Aston Medical School gets go-ahead to recruit its first medical undergraduates

  • School successfully completed latest stage in GMC quality assurance process
  • First cohort to include local students on widening participation programme
  • Undergraduates to embark on five years of study for medical degree from September 2018

Aston Medical School at Aston University officially opens its doors in September 2018 to its first medical undergraduates on a five-year study programme for an MBChB Medicine degree.

The first cohort will be made up of international students as well as 20 per cent of the 99 local students currently on the School’s innovative Sir Doug Ellis Pathway to Healthcare programme who achieve the entry criteria. 

Student recruitment follows the School’s application to the General Medical Council (GMC) which sets rigorous standards and undertakes regular monitoring of all medical schools in the UK.

The application is subject to the GMC’s stringent quality assurance programme. An inspection team recently visited the university to assess the School’s proposed programme of study and facilities, the expertise of its staff and its ability to provide adequate clinical experience for students.      

Having successfully completed this stage of the rigorous process, the GMC has now committed to undertaking a programme of further quality assurance, including annual visits and following the first cohort of students as they progress through their course until they graduate in 2023.  

Professor Asif Ahmed, Aston University’s Pro Vice Chancellor for Health and Executive Dean of Aston Medical School, said:

“I am delighted Aston Medical School has successfully passed the GMC process to take in medical students. I am very proud of my team but this was truly a team effort across the whole university. There is great excitement amongst our students and staff to be able to start recruiting undergraduate medical students on to our MBChB degree course starting in September 2018.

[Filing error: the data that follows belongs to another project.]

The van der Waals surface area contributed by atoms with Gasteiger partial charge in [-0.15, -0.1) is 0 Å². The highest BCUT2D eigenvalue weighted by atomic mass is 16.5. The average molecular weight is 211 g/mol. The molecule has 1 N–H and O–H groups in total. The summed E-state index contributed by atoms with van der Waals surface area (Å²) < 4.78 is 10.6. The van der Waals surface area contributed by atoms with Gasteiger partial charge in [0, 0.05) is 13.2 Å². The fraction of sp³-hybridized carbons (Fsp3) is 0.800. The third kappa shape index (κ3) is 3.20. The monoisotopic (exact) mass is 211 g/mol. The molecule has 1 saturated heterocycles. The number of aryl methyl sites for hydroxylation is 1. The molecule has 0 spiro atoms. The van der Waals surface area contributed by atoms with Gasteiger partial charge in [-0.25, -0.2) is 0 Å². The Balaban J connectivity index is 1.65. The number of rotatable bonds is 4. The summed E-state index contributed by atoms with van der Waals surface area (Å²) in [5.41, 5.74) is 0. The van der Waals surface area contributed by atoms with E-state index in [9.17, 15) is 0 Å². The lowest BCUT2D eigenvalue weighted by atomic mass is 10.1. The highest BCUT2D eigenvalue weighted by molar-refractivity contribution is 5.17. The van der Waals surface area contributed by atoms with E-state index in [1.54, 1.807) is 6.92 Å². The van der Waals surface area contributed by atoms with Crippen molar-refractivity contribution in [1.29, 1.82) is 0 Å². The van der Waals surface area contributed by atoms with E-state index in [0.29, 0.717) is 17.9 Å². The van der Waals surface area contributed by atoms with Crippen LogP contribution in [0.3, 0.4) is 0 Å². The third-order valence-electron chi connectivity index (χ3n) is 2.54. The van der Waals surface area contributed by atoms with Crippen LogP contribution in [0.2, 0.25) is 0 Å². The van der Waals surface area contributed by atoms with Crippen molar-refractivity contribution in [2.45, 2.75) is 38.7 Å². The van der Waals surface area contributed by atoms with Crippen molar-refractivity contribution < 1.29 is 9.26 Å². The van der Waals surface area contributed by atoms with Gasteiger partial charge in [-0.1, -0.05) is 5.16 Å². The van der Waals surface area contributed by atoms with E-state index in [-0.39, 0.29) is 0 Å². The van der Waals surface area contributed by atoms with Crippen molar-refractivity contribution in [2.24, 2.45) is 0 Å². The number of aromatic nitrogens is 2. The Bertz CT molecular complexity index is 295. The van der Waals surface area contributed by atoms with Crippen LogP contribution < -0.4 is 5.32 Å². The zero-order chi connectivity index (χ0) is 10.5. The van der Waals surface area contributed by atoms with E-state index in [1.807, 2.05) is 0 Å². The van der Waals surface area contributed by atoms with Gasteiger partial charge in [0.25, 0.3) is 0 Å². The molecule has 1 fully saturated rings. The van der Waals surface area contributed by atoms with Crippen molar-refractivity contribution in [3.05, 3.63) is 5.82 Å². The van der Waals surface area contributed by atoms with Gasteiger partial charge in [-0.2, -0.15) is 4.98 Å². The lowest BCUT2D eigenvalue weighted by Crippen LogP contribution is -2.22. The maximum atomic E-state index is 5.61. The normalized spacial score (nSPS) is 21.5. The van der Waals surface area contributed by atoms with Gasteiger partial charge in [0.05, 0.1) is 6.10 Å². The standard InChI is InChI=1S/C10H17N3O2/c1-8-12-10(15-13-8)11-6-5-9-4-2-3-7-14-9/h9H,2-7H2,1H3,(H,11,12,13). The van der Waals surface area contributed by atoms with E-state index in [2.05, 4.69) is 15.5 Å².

“The General Medical Council’s quality assurance process for all new medical schools is rigorous and exhaustive, and rightly so, as patient safety is paramount for us all. Medical qualifications gained in the UK are recognised, valued and respected worldwide. The GMC ensures all medical schools in the UK are held to the standards ‘promoting excellence’ in medical education and training.”

Aston University has submitted proposals to Birmingham City Council to transform a wing of a building on the Gosta Green edge of the campus into a purpose-designed medical school at a cost of £15 million. The building was previously the Birmingham Institute of Art and Design and acquired by Aston University in 2012.

The Pathway to Healthcare programme, which is giving more than 90 young people from disadvantaged circumstances across Birmingham, the Black Country and Solihull the chance of a future career in medicine and other healthcare professions, is being sponsored by well-known philanthropist and former Aston Villa chairman Sir Doug Ellis. 

The first cohort of school and college pupils are just completing the first year of the two-year learning and development programme with short placements at local hospitals, GP practices, clinical research units and other healthcare settings.

The innovative programme aims to inspire other people to aspire to careers in medicine or another healthcare profession through a range of activities including support with the university application process and interviews, an intensive A Level revision “boot camp,” medical taster days, workshops and research projects.

The first cohort’s first year culminated with a residential summer school from 25-27 July at Aston University, supported by the Royal Society for Public Health. The students will participate in an emergency response conference and public health recovery scenarios, work on an ethics project and develop presentations that they will present to an audience including their parents and supporters on the final day.

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